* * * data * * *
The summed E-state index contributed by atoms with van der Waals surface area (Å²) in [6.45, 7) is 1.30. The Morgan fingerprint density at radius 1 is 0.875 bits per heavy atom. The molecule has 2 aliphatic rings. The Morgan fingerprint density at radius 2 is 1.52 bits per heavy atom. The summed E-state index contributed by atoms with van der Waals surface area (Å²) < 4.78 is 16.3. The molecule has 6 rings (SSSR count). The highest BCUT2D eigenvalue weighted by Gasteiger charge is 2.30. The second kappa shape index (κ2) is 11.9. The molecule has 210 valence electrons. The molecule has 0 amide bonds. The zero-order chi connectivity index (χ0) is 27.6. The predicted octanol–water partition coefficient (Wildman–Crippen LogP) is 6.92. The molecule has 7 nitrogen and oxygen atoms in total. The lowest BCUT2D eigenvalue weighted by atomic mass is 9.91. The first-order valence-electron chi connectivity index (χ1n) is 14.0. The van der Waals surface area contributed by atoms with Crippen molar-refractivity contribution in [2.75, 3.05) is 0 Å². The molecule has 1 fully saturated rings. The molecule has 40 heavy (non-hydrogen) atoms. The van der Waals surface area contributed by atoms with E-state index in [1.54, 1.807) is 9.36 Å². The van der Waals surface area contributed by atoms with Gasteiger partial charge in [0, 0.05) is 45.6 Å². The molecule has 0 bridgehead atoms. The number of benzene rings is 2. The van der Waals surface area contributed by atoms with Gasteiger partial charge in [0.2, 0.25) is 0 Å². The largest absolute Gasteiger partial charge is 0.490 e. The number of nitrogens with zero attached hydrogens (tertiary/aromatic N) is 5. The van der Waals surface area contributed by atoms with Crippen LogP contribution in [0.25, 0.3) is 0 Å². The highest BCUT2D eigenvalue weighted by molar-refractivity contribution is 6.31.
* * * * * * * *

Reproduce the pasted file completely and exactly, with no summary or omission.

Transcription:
The summed E-state index contributed by atoms with van der Waals surface area (Å²) in [6.45, 7) is 1.30. The Morgan fingerprint density at radius 1 is 0.875 bits per heavy atom. The molecule has 2 aliphatic rings. The Morgan fingerprint density at radius 2 is 1.52 bits per heavy atom. The summed E-state index contributed by atoms with van der Waals surface area (Å²) < 4.78 is 16.3. The molecule has 6 rings (SSSR count). The highest BCUT2D eigenvalue weighted by Gasteiger charge is 2.30. The second kappa shape index (κ2) is 11.9. The molecule has 210 valence electrons. The molecule has 0 amide bonds. The zero-order chi connectivity index (χ0) is 27.6. The predicted octanol–water partition coefficient (Wildman–Crippen LogP) is 6.92. The molecule has 7 nitrogen and oxygen atoms in total. The lowest BCUT2D eigenvalue weighted by atomic mass is 9.91. The first-order valence-electron chi connectivity index (χ1n) is 14.0. The van der Waals surface area contributed by atoms with Crippen molar-refractivity contribution in [2.75, 3.05) is 0 Å². The molecule has 1 fully saturated rings. The molecule has 40 heavy (non-hydrogen) atoms. The van der Waals surface area contributed by atoms with E-state index in [1.54, 1.807) is 9.36 Å². The van der Waals surface area contributed by atoms with Gasteiger partial charge in [0, 0.05) is 45.6 Å². The molecule has 0 bridgehead atoms. The number of benzene rings is 2. The van der Waals surface area contributed by atoms with Gasteiger partial charge in [0.2, 0.25) is 0 Å². The largest absolute Gasteiger partial charge is 0.490 e. The number of nitrogens with zero attached hydrogens (tertiary/aromatic N) is 5. The van der Waals surface area contributed by atoms with Crippen LogP contribution in [0.25, 0.3) is 0 Å². The highest BCUT2D eigenvalue weighted by molar-refractivity contribution is 6.31.